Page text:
- Romance and Feminism – A post from romance author Emma Barry about how the genre of romance isn’t feminist itself, but reading it and discussing it can be a feminist act.
What I’m saying is that romance makes a feminist move but then (often) blunts this by supporting a mildly more equal vision of the status quo. Janet calls this the “core of preservation”–and it isn’t very feminist.
But in response, I would say I’m not particularly interested in figuring out if any given novel (or genre) is feminist or not but rather in describing how a given novel (or genre) does gender. What does it say about masculinity? Femininity? How does the novel propose relationships should or do work? Etc. And I think that discussion is feminist.
- The Last Taboo: What One Writer Earns – Cara McKenna talks about how much she earns from writing in a post devoid of sensationalism or “One True Way” prescriptivism. I enjoyed it as a non-author.
I’ve been thinking about all of this because toward the end of 2014, I met what I’d always imagined was a ridiculous, pie-in-the-sky professional goal—a dream more than a goal, really. I set this goal when I sold my first book, just over five years ago. I was infatuated with writing, and I told myself that I would feel satisfied and proud and legitimized forever if I could manage just this: to one day make as much money in one calendar year of writing as I’d made as my salary when I stopped being a full-time graphic designer. And this past year, I did it. With a couple thousand dollars to spare.
I say a dream more than a goal because I tend to classify dreams as things you pray for, and goals as things you accomplish through effort and discipline. Goals can be largely controlled. Goals are things like, “I will write 250,000 new words this year,” or, “I will self-publish that manuscript.” Dreams, by contrast, are things you hope will happen, likely through a combination of hard work and good fortune—and you can’t control the latter. I now consider how much I make to be somewhat beyond my control. The market’s just about impossible to predict, as is the performance of any given book
- Tamara Mataya on diversity in romance covers and stories – Another frustrating obstacle to better representation in romance: a lack of diverse stock photography.
Because we’re choosing from images that already exist, and not finding models and directing a photo shoot, we have to choose from what’s already there. Sometimes what we’re looking for simply doesn’t exist, so we’re forced to go with an image that has the right FEEL of the book, even when the characters do not match their descriptions in the book.
One of the main characters in Taken by Storm is Polynesian through her mother’s side. I had no idea how hard it would be to find someone who represented my character in a picture for the cover. We searched a few sites. Oh, there were Polynesian women, but most were in grass skirts on a sunny beach — definitely not what I wanted for a book about a flash flood. Complicating the search was looking for a Polynesian woman and a Caucasian man, in a romantic pose. That combination proved too specific to find something suitable. I love my cover, but we ended up going with one that has the right FEEL for the story, not one where the models resemble the characters.
That made me sad, not just for my character, but for all the women and men out there who rarely see themselves represented on the covers of books.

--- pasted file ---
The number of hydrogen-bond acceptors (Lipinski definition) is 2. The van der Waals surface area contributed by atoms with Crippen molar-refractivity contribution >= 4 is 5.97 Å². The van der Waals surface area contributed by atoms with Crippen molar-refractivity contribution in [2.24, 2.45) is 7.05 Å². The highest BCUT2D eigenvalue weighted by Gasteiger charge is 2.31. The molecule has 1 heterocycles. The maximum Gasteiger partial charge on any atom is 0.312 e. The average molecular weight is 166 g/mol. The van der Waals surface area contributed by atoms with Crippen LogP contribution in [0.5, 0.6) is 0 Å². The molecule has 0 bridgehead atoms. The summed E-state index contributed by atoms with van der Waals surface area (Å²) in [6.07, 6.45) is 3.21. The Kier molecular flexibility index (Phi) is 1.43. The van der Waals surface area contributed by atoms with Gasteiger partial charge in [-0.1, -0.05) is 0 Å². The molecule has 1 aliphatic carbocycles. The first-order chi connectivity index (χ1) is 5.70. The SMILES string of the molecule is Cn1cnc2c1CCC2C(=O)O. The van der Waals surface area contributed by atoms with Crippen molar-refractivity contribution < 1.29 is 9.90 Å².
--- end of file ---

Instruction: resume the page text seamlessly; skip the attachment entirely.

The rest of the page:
- A Year Without a Duke – Historical romance author Genevieve Turner is doing a project I think a lot of you will find interesting. Every week she’s going to post a historical that’s neither set in Europe nor featuring European characters on adventures abroad. Sounds pretty relevant to our interests.
What Is This All About?
Hi! I’m Genevieve! I write historical romance. (You can find out more about me and my books here.) But before I wrote historical romance, I read it. And pretty much only it.
Near the end of 2014, after reading many, many posts bemoaning the state of historical romance (and bemoaning it myself), I decided to set a reading challenge for myself. No Regencies, no Victorians, no books set in historical England at all. I’d purposefully seek out historicals that were outside the box.
And then I thought, “Why not try to get others involved?” And A Year Without a Duke was born.
- Things We Can Do Better in 2015 – Bibliodaze has a list of suggestions for booklandia discussions that I think most of us would be on board with.
The book world had highs and lows in 2014. While it’s wonderful to celebrate the great moments of the past year, it is also important to learn from our mistakes. The world of literature and book blogging has had some serious stumbles. Here is a list of things we think that could be done better in the coming year.
- Let’s make 2015 the year of the T – Finally, m/m author Aleksandr Voinov suggests we make this year one where trans* romance gets more attention and trans* readers and writers are made welcome in the community.
I still think we’re moving forward. I’m optimistic like that, and I’ve been around social media since the early noughties, and in publishing about the same amount of time, plus some, and since 2009 I’ve played the game of the commercial author – getting questioned and panty-policed by some trans* phobes and damn near run out of the genre – but all the talking we’re doing does help. People are realising that deliberate mis-use of pronouns is nasty business. Trans* and genderfluid authors are more often given the benefit of the doubt.
As we remove legitimacy from people who try to police our genitals, our hormone status, and call people “straight cis women” who are often queers who keep a low profile or haven’t come out, we are creating and contributing to a safe space where people can come out as queer (whichever flavour) and don’t get subjected to humiliating cross-examination about how and with whom we get our rocks off in bed.